# Operator Algebras

## Multi Variable Operator Theory with Relations

TBA

## Aperiodicity: Lessons from Various Generalizations

This is a slightly expanded version of a talk given at the Workshop on Aperiodic Order, held in Victoria, B.C. in August, 2002. The general subject of the talk was the densest packings of simple bodies, for instance spheres or polyhedra, in Euclidean or hyperbolic spaces, and describes recent joint work with Lewis Bowen. One of the main points was to report on our solution of the old problem of treating optimally dense packings of bodies in hyperbolic spaces. The other was to describe the general connection between aperiodicity and nonuniqueness in problems of optimal density.

## Projective Modules in Classical and Quantum Functional Analysis

Homological theory of the “algebras in analysis” exists in at least three different versions. First of all, there is the homological theory of Banach and more general locally convex algebras. This is about 40 years old. However, in the last decade of the previous century, a “homological section” appeared in a new branch of analysis, the so-called quantized functional analysis or, more prosaically, the theory of operator spaces. One of principal features of this theory, as is now widely realized, is the existence of different approaches to the proper quantum version of a bounded bilinear operator. In fact, two such versions are now thought to be most important; each of them has its own relevant tensor product with an appropriate universal property. Accordingly, there are two principal versions of quantized algebras and quantized modules, and this leads to two principal versions of quantized homology.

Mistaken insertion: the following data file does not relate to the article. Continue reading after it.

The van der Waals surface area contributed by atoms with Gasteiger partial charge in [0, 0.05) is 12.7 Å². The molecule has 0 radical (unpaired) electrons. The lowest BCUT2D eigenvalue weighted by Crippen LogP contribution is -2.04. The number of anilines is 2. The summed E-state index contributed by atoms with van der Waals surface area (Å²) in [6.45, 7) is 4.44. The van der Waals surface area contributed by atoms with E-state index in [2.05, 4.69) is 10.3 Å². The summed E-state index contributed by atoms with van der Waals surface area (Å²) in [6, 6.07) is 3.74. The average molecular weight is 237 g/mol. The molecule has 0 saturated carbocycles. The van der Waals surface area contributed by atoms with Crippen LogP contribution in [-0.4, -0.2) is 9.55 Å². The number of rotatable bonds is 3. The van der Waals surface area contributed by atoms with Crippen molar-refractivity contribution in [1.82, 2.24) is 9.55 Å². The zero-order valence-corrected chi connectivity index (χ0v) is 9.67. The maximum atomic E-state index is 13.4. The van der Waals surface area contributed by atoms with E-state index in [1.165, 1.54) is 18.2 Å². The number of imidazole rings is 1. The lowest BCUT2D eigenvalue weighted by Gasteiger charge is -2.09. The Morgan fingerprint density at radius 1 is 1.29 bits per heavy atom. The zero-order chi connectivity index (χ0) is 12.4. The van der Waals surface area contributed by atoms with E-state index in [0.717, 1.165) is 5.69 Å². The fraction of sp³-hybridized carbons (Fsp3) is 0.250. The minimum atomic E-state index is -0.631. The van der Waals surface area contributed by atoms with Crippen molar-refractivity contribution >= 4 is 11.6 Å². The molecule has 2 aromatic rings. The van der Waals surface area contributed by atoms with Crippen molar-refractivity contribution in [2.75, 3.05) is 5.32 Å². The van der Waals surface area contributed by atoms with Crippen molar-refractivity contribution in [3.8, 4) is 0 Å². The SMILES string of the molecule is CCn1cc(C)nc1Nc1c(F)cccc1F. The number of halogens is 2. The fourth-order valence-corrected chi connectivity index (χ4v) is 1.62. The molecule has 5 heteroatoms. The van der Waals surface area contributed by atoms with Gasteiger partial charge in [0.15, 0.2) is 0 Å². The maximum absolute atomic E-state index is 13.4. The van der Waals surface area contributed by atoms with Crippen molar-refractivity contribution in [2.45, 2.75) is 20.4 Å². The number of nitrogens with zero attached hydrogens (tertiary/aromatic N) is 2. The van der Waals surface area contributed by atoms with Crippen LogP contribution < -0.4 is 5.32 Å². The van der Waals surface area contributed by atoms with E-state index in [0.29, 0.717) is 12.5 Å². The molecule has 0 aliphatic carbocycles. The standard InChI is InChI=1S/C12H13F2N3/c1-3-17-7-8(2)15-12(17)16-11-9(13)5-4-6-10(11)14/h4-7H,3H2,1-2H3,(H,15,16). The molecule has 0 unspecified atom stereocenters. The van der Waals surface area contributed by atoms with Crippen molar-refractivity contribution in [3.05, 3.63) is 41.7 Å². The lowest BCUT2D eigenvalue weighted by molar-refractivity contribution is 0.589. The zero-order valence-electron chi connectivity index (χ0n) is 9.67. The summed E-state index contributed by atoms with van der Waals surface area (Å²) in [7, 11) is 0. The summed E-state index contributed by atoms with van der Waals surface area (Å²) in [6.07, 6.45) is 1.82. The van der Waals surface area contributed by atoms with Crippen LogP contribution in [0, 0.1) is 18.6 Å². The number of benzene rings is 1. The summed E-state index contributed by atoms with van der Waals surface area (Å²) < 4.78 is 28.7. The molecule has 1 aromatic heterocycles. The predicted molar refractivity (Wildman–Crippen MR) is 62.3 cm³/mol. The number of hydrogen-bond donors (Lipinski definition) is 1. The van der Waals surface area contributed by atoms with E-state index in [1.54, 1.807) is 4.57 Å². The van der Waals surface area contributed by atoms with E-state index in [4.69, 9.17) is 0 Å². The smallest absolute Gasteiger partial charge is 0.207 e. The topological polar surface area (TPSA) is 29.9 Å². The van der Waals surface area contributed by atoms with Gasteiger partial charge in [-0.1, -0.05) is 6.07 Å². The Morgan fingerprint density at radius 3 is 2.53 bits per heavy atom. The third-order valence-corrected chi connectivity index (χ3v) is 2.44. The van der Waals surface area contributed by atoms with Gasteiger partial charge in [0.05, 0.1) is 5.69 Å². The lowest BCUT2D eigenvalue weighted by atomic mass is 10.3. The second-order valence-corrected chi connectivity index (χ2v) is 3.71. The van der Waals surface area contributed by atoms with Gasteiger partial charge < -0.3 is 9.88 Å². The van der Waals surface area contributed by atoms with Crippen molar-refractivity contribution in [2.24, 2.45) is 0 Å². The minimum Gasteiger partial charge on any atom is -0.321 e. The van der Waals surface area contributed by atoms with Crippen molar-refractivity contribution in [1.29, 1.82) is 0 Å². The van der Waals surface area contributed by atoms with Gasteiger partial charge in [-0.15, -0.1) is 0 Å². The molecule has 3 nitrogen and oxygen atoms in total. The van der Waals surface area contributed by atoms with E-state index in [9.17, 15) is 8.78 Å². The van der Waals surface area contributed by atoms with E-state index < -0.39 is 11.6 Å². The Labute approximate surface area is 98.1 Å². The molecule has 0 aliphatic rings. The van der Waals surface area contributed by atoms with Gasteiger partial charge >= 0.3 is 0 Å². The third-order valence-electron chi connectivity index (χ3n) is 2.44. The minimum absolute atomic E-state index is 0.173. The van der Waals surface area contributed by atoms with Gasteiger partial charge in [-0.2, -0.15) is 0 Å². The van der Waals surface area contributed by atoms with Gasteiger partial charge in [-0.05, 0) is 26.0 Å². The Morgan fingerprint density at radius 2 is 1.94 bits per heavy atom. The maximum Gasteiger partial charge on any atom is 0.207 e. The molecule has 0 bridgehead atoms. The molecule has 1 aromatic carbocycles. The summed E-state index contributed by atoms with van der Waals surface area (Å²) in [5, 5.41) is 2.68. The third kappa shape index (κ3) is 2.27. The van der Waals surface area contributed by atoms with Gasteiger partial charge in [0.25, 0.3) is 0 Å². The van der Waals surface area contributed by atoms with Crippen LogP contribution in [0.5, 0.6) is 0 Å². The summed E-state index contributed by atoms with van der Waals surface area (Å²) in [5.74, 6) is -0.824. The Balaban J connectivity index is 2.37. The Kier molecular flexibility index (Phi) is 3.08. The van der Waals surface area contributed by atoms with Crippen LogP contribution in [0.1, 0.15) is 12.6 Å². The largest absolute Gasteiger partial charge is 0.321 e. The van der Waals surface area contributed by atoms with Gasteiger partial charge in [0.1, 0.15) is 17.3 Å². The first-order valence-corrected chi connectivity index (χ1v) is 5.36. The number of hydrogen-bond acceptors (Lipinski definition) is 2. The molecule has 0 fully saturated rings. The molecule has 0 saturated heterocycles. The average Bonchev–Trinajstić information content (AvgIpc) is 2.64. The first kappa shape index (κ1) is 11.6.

Thus we have now, in the first decade of the 21st century, three species of topological homology: the traditional (or “classical”) one, and two “quantized” ones.

In these lectures, we shall restrict ourselves by studying, in the framework of these three theories, the fundamental concept of a projective module. This concept is “primus inter pares” among the three recognized pillars of the science of homology: projectivity, injectivity, and flatness. It is this notion that is the cornerstone for every sufficiently developed homological theory, let it be in algebra, topology, or, as in these notes, in functional analysis.

Our initial definitions of projectivity do not go far away from their prototypes in abstract algebra. However, the principal results concern essentially functional-analytic objects. As we shall see, they have, as a rule, no purely algebraic analogues. Moreover,

some phenomena are strikingly different from what algebraists could expect, based on their experience.

## Actions of Z^k associated to higher rank graphs

Published in: *Ergodic Theory Dynam. Systems* **23** (2003), no. 4, 1153-1172.